Following two successful 3D games in the series in Super Mario 64 and Super Mario Sunshine, Nintendo returned the franchise to its 2D roots. The result was New Super Mario Bros., the first 2D entry in the series since 1995’s Yoshi’s Island, and the first original handheld adventure since 1992’s Super Mario Land 2. In addition to bringing the excellent level design of past 2D games, New Super Mario Bros. also implemented cool new power-ups including the mega mushroom, which allows Mario to grow to unprecedented sizes and destroy everything in his path without breaking a sweat.
8. Super Mario Bros. 2 (NES, 1988)
Rather than bringing the original Super Mario Bros. sequel to the NES in the United States, Nintendo opted to modify a Japanese game called Yume Kōjō: Doki Doki Panic and rebrand it as a Super Mario Bros. game. Super Mario Bros. 2 was vastly different from its predecessor, but thanks to the catchy music, fun levels, and interesting new mechanics, it was another hit for Nintendo. The game also marked the first time that Princess Toadstool and Toad were playable in the series, and introduced multiple new characters that would go on to become series mainstays including Shy Guy and Bob-omb.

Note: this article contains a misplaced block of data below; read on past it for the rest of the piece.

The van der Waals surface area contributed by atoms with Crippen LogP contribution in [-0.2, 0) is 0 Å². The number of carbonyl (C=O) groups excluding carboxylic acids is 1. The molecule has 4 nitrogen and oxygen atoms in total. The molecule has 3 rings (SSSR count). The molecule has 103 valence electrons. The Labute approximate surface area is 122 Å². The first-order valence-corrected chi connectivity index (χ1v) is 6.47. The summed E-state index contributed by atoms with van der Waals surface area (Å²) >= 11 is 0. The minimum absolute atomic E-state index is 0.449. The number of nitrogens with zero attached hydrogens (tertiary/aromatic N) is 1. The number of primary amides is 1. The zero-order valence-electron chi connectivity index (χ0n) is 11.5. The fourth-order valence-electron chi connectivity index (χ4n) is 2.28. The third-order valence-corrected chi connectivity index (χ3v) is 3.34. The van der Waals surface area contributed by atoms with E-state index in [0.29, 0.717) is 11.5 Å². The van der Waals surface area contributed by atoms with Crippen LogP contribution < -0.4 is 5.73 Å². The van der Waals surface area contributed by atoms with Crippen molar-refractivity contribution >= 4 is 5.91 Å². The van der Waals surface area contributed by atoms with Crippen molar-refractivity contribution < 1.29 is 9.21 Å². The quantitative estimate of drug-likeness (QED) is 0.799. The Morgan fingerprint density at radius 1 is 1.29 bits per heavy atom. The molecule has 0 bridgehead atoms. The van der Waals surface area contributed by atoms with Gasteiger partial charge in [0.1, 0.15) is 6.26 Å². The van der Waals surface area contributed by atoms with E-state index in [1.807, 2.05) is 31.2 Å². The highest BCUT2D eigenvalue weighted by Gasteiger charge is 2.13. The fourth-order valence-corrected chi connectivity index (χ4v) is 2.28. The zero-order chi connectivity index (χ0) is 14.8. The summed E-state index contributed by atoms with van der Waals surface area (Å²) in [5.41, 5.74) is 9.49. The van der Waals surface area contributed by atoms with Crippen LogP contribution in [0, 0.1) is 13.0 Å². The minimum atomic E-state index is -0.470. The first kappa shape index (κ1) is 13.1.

7. Super Mario Galaxy 2 (Wii, 2010)
The second 3D adventure on the Wii, Super Mario Galaxy 2 carried on all of the amazing successes of Super Mario Galaxy while continuing to improve upon the level design. While it isn’t as original or groundbreaking as the original Super Mario Galaxy, Super Mario Galaxy 2 is noteworthy for bringing Yoshi into the equation and delivering some of the most clever 3D platforming levels of all time.
6. Super Mario 64 (Nintendo 64, 1996)
The leap ahead to the Nintendo 64 dawned a new age for the Super Mario franchise. Super Mario 64 was a turning point as it kicked off the plumber’s 3D lineage. Not only did Nintendo nail its first 3D attempt with the series, but it set forth a blueprint that most 3D games would follow for years to come. Open-ended stages, a revolutionary camera system, and tight gameplay that make Mario a blast to control (add Luigi, Wario, and Yoshi to that last part for the DS version) are just the beginning of what makes Super Mario 64 so special. With pulse-pounding boss battles that pay homage to King Koopa battles of past games, the impossible-to-ignore desire to collect all 120 stars, and absolutely stunning graphics for the time, Super Mario 64 was groundbreaking not only for the Super Mario series, but for the industry as a whole.
5. Super Mario Odyssey (Switch, 2017)
As Nintendo began charting a new direction for itself, so too did its mascot. Super Mario Odyssey took much of the familiar formula of Super Mario 64 and expanded on it in fun and unique ways. The addition of Cappy, a special hat Mario can throw to control enemies and inanimate objects, added distinct layers and myriad new ways to play within this long-running franchise. Mario’s debut on Switch was a resounding success, delivering delight after delight as we discovered new and exciting secrets every time we jumped into the vast worlds of Super Mario Odyssey.
4. Super Mario Bros. (NES, 1985)